Wednesday, July 13, 2011

Dragonfly 2 ZDP-189 Review

In the world of gear the word "perfect" is taboo. It's like being an art critic and saying something is the best painting ever. You just don't do it. Nothing can ever be perfect because everyone has such different needs and there are so many different tasks, so the collective wisdom goes. Well, so much for collected wisdom.

The Dragonfly 2 in ZDP-189 (DF2 ZDP-189) is perfect. It does everything not just well, but with ease. I have been using and carrying this knife almost exclusively since I got it in May and it is awesome. Light, laser sharp, and made to fit your hand, there is nothing that I would do differently in designing this knife. Spyderco and Sal Glesser outdid themselves. And while $70-80 is not a cheap knife, it is a bargain at that price. When released it was the the lightest and cheapest knife in the production world to use ZDP-189. It has been displaced by another Spyderco knife, the Ladybug. Here is my DF2 ZDP-189:

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Here is the product page for the DF2 ZDP-189. Here is a good street price for the knife. There are no customer reviews for the ZDP-189 version on Amazon.

Design: 2

The Dragonfly design has been around since 1994. There was a subtle change in the late 90s, moving the hole further away from the handle, widening the knife. Then last year, real upgrades came--the molded clip was retired in favor of a wire clip, the bodies soft edges were tightened up a little making the sides more crisply angled, and finally jimping was added to the choil and thumb ramp.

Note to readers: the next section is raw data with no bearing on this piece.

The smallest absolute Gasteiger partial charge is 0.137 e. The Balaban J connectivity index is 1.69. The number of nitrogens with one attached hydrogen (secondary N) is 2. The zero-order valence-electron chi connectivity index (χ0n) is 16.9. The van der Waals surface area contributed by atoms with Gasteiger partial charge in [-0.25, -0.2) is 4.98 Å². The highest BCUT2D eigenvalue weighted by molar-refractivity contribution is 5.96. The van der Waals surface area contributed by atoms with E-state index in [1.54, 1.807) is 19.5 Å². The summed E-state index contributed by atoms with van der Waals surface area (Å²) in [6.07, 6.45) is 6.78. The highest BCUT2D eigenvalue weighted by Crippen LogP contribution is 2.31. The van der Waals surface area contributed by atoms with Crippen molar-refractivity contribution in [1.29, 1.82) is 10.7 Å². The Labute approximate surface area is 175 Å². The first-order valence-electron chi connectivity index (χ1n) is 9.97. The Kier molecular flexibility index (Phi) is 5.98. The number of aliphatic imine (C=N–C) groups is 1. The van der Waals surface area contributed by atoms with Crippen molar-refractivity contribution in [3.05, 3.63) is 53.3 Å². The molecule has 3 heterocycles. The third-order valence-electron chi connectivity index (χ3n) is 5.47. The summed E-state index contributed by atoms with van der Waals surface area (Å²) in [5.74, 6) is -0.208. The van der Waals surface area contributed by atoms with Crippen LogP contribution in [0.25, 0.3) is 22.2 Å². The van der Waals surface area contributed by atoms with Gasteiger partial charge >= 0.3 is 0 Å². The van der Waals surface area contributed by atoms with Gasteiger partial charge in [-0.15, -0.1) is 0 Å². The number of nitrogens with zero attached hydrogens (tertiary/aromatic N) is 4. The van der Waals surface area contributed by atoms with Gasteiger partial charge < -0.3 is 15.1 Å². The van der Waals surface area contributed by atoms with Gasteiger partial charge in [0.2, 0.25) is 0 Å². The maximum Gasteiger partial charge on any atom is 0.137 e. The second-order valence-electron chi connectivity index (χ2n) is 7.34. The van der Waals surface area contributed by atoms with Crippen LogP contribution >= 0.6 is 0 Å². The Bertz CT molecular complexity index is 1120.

Fit and Finish: 2

Things are bit tighter on the DR2 ZDP-189. The wire clip, for instance, seems significantly stiffer than the wire clip on the Caly3. The blade on mine came perfectly tarnish free, which is not always the case with ZDP-189, which has a tendency to tarnish because of the uber-high carbon content. Also, the knife was more than razor sharp, it was insane, really.

Grip: 2

With the addition of the jimping on the blade, the knife, which had a fine grip before, is now outstanding. If I could, I'd give it a 3, but doing so would ruin the scale, so 2 it is.

Carry: 2

The DF2 ZDP-189 is still a wide knife, but it also kept is slim figure, tipping the scales at 1.2 ounces. The crisper edges have no impact on retrieval nor do they make the knife hard to carry.

Steel: 2

ZDP-189 is really in a class all by itself in terms of steel. It has, by far, the most carbon (3%) of any regularly used steel on the market. It also has a huge wallop of chromium, 20%, to fight off rust that may be attracted to all that carbon. The steel is leaps and bounds better than S30V in terms of edge retention. I had to break my sharpening=review rule because more than a month of use after I wrote that article, the blade still pushes paper. It is probably going to be a bitch to sharpen, but if I only have to do it once a year, its worth it. Also, I have not babied this blade. I cut massively thick cardboard to make my son a fort from our grill box. I cut rope and twine. I cut extra thick rubber. Nothing stops this steel. It is simply the best I have ever used by a huge margin. Again, I'd give this a 3, but...